Thirteenth Sunday after Pentecost: Proper 17

Track 1: This Is My Name Forever

Exodus 3:1-15
Psalm 105:1-6, 23-26, 45c
Romans 12:9-21
Matthew 16:21-28

Moses had fled from Egypt because he had killed a man. He was hiding out, keeping a low profile so to speak In today’s Old Testament reading we find that he could not hide from God:

Moses was keeping the flock of his father-in-law Jethro, the priest of Midian; he led his flock beyond the wilderness, and came to Horeb, the mountain of God. There the angel of the Lord appeared to him in a flame of fire out of a bush; he looked, and the bush was blazing, yet it was not consumed. Then Moses said, “I must turn aside and look at this great sight, and see why the bush is not burned up.” When the Lord saw that he had turned aside to see, God called to him out of the bush, “Moses, Moses!” And he said, “Here I am.” Then he said, “Come no closer! Remove the sandals from your feet, for the place on which you are standing is holy ground.” He said further, “I am the God of your father, the God of Abraham, the God of Isaac, and the God of Jacob.” And Moses hid his face, for he was afraid to look at God.   (Exodus 3:1-15)

Imagine the shock that Moses must have felt, hearing the voice of God from a blazing bush. He must have been in even more shock when God asked him to go back to the place he fled and lead his people out of bondage. Moses protested:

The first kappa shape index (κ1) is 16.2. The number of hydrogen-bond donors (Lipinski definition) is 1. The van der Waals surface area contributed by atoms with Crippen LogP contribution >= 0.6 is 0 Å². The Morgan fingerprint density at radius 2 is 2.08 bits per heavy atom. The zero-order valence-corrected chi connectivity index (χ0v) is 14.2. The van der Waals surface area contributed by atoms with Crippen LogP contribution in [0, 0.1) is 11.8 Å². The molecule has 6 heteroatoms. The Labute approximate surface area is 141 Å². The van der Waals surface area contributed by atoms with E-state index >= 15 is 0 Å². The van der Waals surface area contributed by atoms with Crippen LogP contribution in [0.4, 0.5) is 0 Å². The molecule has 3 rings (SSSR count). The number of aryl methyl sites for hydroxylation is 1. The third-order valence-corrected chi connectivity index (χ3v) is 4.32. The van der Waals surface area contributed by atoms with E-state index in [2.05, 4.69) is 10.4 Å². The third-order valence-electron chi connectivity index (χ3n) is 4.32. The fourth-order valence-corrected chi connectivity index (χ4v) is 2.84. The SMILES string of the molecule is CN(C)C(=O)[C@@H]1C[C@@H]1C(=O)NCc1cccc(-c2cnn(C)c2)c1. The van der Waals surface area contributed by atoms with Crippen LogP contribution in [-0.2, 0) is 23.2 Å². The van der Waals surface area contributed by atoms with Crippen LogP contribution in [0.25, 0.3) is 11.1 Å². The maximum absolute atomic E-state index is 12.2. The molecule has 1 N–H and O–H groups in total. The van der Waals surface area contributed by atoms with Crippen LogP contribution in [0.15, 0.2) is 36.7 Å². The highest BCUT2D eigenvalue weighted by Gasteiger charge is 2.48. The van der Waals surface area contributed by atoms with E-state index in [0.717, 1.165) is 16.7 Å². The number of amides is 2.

But Moses said to God, “Who am I that I should go to Pharaoh, and bring the Israelites out of Egypt?” He said, “I will be with you; and this shall be the sign for you that it is I who sent you: when you have brought the people out of Egypt, you shall worship God on this mountain.” But Moses said to God, “If I come to the Israelites and say to them, ‘The God of your ancestors has sent me to you,’ and they ask me, ‘What is his name?’ what shall I say to them?” God said to Moses, “I AM WHO I AM.” He said further, “Thus you shall say to the Israelites, ‘I AM has sent me to you.’“ God also said to Moses, “Thus you shall say to the Israelites, ‘The Lord, the God of your ancestors, the God of Abraham, the God of Isaac, and the God of Jacob, has sent me to you’:

This is my name forever,
and this my title for all generations.   (Exodus 3:1-15)

What does the name of God tell us about God? Does he stand alone? Yes, he is the only one who can say “I Am” without any qualifications. He is not a created being. He is the creator of all things. If no one else existed, he would still exist. He would still be God. He has no limits.

No one defines him. In today’s Gospel reading Peter tries to define God:

Jesus began to show his disciples that he must go to Jerusalem and undergo great suffering at the hands of the elders and chief priests and scribes, and be killed, and on the third day be raised. And Peter took him aside and began to rebuke him, saying, “God forbid it, Lord! This must never happen to you.” But he turned and said to Peter, “Get behind me, Satan! You are a stumbling block to me; for you are setting your mind not on divine things but on human things.”   (Matthew 16:21-23)

God defines himself. He is who he is. He will be who he will be. He will do what he wants to do. He is sovereign and Lord of all.

Do we have anything in common with Moses? God may not speak to us from a burning bush, but he does speak to us. He asks us to do things far beyond our capabilities. This is one of the ways we can tell that it is God who is speaking to us.

But to do what God asks of us we must take on the name of God. Reading from Numbers:

The Lord spoke to Moses, saying: Speak to Aaron and his sons, saying, Thus you shall bless the Israelites: You shall say to them,

The Lord bless you and keep you;
the Lord make his face to shine upon you, and be gracious to you;
the Lord lift up his countenance upon you, and give you peace.

So they shall put my name on the Israelites, and I will bless them.   (Numbers 6:22-27)